3. Anne Miner & Yan Gong & Michael Ciuchta & Anthony Sadler & John Surdyk, 2012. "Promoting university startups: international patterns, vicarious learning and policy implications," The Journal of Technology Transfer, Springer, vol. 37(2), pages 213-233, April.
    4. Nobuya Fukugawa, 2013. "University spillovers into small technology-based firms: channel, mechanism, and geography," The Journal of Technology Transfer, Springer, vol. 38(4), pages 415-431, August.
    5. Weiping Wu, 2010. "Managing and incentivizing research commercialization in Chinese Universities," The Journal of Technology Transfer, Springer, vol. 35(2), pages 203-224, April.
    6. repec:wip:wpaper:4 is not listed on IDEAS

    Lists

    This item is not listed on Wikipedia, on a reading list or among the top items on IDEAS.

    Statistics

    Access and download statistics

    Corrections

    When requesting a correction, please mention this item's handle: RePEc:kap:jtecht:v:32:y:2007:i:4:p:435-456. See general information about how to correct material in RePEc.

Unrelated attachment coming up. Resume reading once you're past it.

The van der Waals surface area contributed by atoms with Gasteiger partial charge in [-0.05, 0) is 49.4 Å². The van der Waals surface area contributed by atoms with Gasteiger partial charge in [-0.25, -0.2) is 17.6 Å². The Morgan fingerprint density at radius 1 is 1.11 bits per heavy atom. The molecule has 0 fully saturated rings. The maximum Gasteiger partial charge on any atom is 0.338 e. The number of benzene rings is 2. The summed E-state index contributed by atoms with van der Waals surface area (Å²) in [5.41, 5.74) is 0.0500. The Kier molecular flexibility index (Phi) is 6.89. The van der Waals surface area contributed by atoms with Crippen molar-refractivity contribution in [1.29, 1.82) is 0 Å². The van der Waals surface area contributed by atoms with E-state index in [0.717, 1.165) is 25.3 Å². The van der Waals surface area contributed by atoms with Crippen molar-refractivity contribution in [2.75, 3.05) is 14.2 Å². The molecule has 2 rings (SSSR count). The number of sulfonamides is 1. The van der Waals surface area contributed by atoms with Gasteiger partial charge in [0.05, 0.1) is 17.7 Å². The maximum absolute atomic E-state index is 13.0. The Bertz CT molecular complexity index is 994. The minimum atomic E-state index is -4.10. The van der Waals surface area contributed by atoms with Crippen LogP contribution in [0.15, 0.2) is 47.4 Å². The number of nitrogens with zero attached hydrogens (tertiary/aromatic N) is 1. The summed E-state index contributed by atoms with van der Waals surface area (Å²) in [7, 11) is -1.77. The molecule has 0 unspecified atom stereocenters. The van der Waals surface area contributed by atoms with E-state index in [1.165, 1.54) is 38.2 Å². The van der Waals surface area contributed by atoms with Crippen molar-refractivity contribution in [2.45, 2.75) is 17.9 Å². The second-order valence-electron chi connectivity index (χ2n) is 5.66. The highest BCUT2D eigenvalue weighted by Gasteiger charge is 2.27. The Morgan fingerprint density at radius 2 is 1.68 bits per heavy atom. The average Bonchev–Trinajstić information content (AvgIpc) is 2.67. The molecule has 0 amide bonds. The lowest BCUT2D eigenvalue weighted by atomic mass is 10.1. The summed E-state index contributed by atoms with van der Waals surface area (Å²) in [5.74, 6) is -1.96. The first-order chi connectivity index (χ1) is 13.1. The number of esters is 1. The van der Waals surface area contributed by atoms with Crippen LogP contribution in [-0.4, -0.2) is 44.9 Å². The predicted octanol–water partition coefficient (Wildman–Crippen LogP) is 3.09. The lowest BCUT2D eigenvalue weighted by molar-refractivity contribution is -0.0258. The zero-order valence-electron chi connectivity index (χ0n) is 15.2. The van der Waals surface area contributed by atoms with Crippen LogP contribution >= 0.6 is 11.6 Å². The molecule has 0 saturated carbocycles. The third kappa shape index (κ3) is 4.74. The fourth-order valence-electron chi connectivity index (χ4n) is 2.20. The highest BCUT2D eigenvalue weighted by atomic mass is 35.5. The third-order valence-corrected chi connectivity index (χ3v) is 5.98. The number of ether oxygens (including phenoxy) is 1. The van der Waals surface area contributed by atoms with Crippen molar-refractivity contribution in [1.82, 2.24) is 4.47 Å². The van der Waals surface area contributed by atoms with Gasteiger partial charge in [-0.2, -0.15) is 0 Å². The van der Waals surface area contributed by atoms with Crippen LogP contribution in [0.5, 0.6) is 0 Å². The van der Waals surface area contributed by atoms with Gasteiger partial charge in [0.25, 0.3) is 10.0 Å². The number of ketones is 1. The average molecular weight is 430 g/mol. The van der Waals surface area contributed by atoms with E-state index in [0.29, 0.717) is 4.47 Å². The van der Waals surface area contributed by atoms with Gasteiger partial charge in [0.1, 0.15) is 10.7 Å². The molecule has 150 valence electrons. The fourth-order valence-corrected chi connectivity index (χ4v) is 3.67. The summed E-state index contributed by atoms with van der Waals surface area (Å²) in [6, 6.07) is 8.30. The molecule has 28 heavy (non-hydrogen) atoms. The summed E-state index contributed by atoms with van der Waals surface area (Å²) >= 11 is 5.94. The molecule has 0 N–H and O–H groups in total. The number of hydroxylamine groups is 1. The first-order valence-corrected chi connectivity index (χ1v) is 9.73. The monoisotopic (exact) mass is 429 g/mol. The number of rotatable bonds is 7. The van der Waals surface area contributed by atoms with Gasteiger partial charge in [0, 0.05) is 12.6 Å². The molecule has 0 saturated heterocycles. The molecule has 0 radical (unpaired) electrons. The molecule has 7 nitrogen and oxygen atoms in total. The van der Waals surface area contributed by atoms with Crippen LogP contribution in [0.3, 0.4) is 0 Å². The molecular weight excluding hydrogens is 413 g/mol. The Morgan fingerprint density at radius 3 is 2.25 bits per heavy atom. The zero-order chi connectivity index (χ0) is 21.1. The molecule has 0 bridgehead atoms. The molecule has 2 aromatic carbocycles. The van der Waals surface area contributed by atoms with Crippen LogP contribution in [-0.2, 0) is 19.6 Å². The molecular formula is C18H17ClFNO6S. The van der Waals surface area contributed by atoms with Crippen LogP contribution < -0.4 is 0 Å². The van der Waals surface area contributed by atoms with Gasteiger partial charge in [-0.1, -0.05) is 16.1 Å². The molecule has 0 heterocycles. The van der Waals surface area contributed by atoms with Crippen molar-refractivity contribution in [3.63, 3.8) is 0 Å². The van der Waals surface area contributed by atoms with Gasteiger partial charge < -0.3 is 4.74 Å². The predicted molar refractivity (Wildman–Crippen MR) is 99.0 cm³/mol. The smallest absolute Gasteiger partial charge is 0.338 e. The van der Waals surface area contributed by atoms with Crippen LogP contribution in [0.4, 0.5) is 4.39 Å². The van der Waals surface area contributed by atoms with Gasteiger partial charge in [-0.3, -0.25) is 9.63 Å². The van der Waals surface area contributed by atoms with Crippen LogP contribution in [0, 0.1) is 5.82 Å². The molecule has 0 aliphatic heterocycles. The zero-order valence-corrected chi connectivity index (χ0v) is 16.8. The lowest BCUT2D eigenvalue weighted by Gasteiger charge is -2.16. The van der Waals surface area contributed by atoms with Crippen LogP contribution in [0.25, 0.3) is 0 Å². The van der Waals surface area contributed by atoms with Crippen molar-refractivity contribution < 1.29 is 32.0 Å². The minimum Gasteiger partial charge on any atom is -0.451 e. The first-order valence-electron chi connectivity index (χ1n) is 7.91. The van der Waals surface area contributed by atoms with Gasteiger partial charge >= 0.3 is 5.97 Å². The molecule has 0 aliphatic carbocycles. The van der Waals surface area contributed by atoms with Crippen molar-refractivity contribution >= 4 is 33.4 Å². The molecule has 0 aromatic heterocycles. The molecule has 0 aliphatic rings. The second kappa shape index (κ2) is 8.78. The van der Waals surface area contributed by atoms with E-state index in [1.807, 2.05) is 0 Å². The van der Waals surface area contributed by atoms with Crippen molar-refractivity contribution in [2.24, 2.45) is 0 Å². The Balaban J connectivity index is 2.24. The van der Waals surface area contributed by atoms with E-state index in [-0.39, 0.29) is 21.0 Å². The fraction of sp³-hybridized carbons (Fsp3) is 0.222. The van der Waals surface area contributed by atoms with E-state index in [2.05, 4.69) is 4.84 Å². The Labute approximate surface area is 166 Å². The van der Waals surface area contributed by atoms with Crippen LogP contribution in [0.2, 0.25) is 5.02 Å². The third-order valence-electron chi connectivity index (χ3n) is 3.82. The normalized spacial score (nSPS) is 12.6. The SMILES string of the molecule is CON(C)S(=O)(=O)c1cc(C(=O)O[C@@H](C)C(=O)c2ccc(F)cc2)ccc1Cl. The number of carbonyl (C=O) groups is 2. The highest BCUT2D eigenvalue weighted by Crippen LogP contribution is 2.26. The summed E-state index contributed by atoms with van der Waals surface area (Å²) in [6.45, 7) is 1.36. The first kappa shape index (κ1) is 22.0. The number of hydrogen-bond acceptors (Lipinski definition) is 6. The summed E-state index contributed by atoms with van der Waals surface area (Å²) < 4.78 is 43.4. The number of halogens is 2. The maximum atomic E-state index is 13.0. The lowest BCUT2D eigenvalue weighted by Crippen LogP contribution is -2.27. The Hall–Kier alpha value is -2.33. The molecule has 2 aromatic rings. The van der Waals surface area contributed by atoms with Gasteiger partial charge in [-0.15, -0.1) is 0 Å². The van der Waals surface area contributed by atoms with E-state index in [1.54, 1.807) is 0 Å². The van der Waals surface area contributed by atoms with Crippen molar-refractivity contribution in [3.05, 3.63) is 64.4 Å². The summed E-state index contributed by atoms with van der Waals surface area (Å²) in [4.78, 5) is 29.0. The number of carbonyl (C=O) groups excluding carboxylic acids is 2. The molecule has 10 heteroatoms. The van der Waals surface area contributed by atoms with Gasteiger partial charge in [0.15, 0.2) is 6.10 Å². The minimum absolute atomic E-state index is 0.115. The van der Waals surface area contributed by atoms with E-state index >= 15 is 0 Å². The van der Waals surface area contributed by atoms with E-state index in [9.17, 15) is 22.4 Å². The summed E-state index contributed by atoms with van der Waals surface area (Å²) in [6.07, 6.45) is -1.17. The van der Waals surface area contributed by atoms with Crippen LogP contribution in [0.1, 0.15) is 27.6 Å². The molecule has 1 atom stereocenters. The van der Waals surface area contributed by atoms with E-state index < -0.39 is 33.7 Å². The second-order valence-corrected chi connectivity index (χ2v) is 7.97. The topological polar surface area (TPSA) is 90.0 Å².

For technical questions regarding this item, or to correct its authors, title, abstract, bibliographic or download information, contact: (Guenther Eichhorn) or (Christopher F. Baum).

    If you have authored this item and are not yet registered with RePEc, we encourage you to do it here. This allows to link your profile to this item. It also allows you to accept potential citations to this item that we are uncertain about.

    If references are entirely missing, you can add them using this form.

    If the full references list an item that is present in RePEc, but the system did not link to it, you can help with this form.

    If you know of missing items citing this one, you can help us creating those links by adding the relevant references in the same way as above, for each refering item. If you are a registered author of this item, you may also want to check the "citations" tab in your profile, as there may be some citations waiting for confirmation.

    Please note that corrections may take a couple of weeks to filter through the various RePEc services.